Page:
Furthermore, large numbers of European Americans andstudents of color really do not attend school with each other; nor aredifferent groups of color in the same schools. Most students go toschool with others from their own ethnic groups. Stated differently,despite over four decades of experimentation with desegregation,massive numbers of students continue to attend racially segregatedschools. For example, students of color are the majority in 70 of the130 school districts in the United States with a student population of36,000 or more. This majority ranges from 51% to 97%. Students ofcolor are 55% of the enrollments in the 449 school districts with apopulation of 15,000 or more. African Americans are thepredominate group of color in 75 of the 130 largest schools districts,Latinos in 33, Asian Americans in 6, and Native American/Alaskansin only 1 (Alaska). Only 4 of the largest school districts have a fairlyequal distribution of Latino, African, and Asian American students(U.S. Department of Education, 1999a).

    An additional indicator of the racial separation of students inschools is evident in the geography of school enrollments. Students ofcolor are heavily clustered in large cities, urban centers, and

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  • occasionally in rural areas. Also, ethnic groupings of students arespecific to different regions of the country. African Americans areheavily clustered in the Southeast and the Great Lakes region; NativeAmericans in the Great Plains, Pacific Northwest and Alaska; AsianAmericans along the Pacific Coast and in Hawaii; and Latinos inNew York, Florida, and the Southwest.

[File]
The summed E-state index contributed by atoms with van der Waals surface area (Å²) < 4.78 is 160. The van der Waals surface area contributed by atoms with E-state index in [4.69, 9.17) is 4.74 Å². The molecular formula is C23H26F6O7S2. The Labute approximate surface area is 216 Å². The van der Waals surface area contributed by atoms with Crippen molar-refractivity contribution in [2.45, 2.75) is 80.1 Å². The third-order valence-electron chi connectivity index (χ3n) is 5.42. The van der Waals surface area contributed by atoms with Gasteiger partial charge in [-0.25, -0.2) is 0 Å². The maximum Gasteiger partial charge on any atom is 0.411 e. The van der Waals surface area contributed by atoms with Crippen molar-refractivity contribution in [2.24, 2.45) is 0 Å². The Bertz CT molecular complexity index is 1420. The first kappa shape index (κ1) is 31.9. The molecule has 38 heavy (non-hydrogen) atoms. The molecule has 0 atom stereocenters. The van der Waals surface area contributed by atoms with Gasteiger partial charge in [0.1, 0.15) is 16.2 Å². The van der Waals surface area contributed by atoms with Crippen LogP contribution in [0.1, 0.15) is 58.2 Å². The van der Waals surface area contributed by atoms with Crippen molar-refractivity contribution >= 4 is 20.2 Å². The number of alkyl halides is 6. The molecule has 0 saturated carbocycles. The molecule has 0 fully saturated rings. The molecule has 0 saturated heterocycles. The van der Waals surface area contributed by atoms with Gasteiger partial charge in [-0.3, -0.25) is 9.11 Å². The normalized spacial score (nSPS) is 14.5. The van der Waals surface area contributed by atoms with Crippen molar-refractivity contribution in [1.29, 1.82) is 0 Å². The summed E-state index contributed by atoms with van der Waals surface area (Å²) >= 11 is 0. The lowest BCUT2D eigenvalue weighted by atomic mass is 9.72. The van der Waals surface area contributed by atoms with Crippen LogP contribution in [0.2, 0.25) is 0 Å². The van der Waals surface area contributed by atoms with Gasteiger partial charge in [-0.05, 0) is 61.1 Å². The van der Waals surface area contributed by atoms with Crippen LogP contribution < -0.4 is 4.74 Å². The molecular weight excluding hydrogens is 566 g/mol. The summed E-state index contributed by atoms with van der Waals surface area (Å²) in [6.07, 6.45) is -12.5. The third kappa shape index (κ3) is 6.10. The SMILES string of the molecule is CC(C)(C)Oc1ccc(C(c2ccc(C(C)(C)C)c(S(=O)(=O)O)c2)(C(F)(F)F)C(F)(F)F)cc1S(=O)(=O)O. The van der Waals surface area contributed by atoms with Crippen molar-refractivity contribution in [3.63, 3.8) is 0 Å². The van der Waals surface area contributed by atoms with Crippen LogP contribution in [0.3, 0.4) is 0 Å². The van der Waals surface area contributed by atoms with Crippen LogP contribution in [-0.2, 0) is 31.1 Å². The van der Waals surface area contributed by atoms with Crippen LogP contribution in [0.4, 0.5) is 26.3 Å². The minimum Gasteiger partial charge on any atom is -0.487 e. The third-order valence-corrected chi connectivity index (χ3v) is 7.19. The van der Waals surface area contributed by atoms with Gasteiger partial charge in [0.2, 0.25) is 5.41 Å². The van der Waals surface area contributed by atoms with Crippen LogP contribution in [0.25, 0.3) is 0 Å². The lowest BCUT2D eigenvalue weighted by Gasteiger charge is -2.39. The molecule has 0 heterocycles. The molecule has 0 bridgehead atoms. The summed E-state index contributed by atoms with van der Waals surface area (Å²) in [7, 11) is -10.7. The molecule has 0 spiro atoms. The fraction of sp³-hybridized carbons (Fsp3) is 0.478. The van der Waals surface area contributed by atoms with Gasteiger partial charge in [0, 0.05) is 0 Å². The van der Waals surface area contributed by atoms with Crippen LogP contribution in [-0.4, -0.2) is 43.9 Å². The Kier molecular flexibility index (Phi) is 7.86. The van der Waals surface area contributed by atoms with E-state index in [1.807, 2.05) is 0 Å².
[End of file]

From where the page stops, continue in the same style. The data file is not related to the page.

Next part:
Many teachers do not share residential backgrounds withstudents they teach, and ethnically diverse students are notnecessarily in the same classrooms. These two facts have majorimplications for teacher education. So does another developing trendin the professionthe many veteran teachers expected to retire in thenext three to five years. A tremendous amount of experience andexpertise is going to be lost with their departures. An even biggerconcern for multicultural education is the high percentage of teachersof color (especially African Americans) who will be among theseretirements. They will not be easily replaced because there are so fewstudents of color enrolled in teacher education programs. These areadded reasons why European Americans must be taught thoroughlyduring their preservice training how to be effective multiculturalteachers of ethnically diverse students.

    Troubling Attitudes and AssumptionsCoupled with the growing "demographic divide" among students

    and teachers are some troubling attitudes toward racial and ethnicdiversity, which have strong implications for multicultural teacherpreparation in the 21st century. It would appear that two of theseare particularly significant: fear of teaching students of color andresistance to dealing directly with race and racism in teacher preparationand classroom practices.

    Fear of Teaching DiversityIt is a common occurrence for students in teacher education

    programs to express various forms of subtle resistance to embracingthe multicultural imperative for quality teaching and learning, and towork diligently to develop the knowledge and skills needed for itseffective implementation. It has been the authors' p